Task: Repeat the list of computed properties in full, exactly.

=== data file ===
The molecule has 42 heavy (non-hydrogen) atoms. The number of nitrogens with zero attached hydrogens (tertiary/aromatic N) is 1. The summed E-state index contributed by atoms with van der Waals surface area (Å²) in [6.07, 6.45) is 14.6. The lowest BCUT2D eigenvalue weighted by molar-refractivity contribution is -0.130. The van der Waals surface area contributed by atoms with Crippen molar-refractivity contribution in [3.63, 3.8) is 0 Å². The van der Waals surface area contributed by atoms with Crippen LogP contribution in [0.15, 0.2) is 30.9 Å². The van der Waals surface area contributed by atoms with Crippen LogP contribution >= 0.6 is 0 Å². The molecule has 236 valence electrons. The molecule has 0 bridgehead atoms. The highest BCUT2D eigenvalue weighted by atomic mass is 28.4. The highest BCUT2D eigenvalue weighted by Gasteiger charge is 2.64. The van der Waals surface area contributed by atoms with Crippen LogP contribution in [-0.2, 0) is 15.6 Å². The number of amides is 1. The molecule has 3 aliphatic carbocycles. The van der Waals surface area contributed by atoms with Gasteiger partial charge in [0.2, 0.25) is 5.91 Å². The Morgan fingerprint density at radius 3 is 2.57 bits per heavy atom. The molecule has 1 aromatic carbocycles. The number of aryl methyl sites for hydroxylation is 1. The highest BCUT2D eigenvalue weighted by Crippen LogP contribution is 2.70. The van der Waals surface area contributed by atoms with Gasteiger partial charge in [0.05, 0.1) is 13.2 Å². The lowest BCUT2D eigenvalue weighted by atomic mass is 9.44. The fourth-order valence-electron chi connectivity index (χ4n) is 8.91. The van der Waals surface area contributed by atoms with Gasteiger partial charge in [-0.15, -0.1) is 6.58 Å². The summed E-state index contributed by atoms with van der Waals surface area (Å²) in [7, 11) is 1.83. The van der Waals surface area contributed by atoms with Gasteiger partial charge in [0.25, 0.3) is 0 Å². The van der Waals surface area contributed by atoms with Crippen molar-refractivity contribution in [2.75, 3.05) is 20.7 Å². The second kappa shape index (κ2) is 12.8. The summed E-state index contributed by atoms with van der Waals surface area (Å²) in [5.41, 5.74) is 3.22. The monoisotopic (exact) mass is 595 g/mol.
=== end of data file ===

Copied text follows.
The molecule has 42 heavy (non-hydrogen) atoms. The number of nitrogens with zero attached hydrogens (tertiary/aromatic N) is 1. The summed E-state index contributed by atoms with van der Waals surface area (Å²) in [6.07, 6.45) is 14.6. The lowest BCUT2D eigenvalue weighted by molar-refractivity contribution is -0.130. The van der Waals surface area contributed by atoms with Crippen molar-refractivity contribution in [3.63, 3.8) is 0 Å². The van der Waals surface area contributed by atoms with Crippen LogP contribution in [0.15, 0.2) is 30.9 Å². The van der Waals surface area contributed by atoms with Crippen LogP contribution >= 0.6 is 0 Å². The molecule has 236 valence electrons. The molecule has 0 bridgehead atoms. The highest BCUT2D eigenvalue weighted by atomic mass is 28.4. The highest BCUT2D eigenvalue weighted by Gasteiger charge is 2.64. The van der Waals surface area contributed by atoms with Crippen LogP contribution in [-0.2, 0) is 15.6 Å². The number of amides is 1. The molecule has 3 aliphatic carbocycles. The van der Waals surface area contributed by atoms with Gasteiger partial charge in [0.2, 0.25) is 5.91 Å². The Morgan fingerprint density at radius 3 is 2.57 bits per heavy atom. The molecule has 1 aromatic carbocycles. The number of aryl methyl sites for hydroxylation is 1. The highest BCUT2D eigenvalue weighted by Crippen LogP contribution is 2.70. The van der Waals surface area contributed by atoms with Gasteiger partial charge in [0.05, 0.1) is 13.2 Å². The lowest BCUT2D eigenvalue weighted by atomic mass is 9.44. The fourth-order valence-electron chi connectivity index (χ4n) is 8.91. The van der Waals surface area contributed by atoms with Gasteiger partial charge in [-0.15, -0.1) is 6.58 Å². The summed E-state index contributed by atoms with van der Waals surface area (Å²) in [7, 11) is 1.83. The van der Waals surface area contributed by atoms with Gasteiger partial charge in [0.25, 0.3) is 0 Å². The van der Waals surface area contributed by atoms with Crippen molar-refractivity contribution in [2.75, 3.05) is 20.7 Å². The second kappa shape index (κ2) is 12.8. The summed E-state index contributed by atoms with van der Waals surface area (Å²) in [5.41, 5.74) is 3.22. The monoisotopic (exact) mass is 595 g/mol.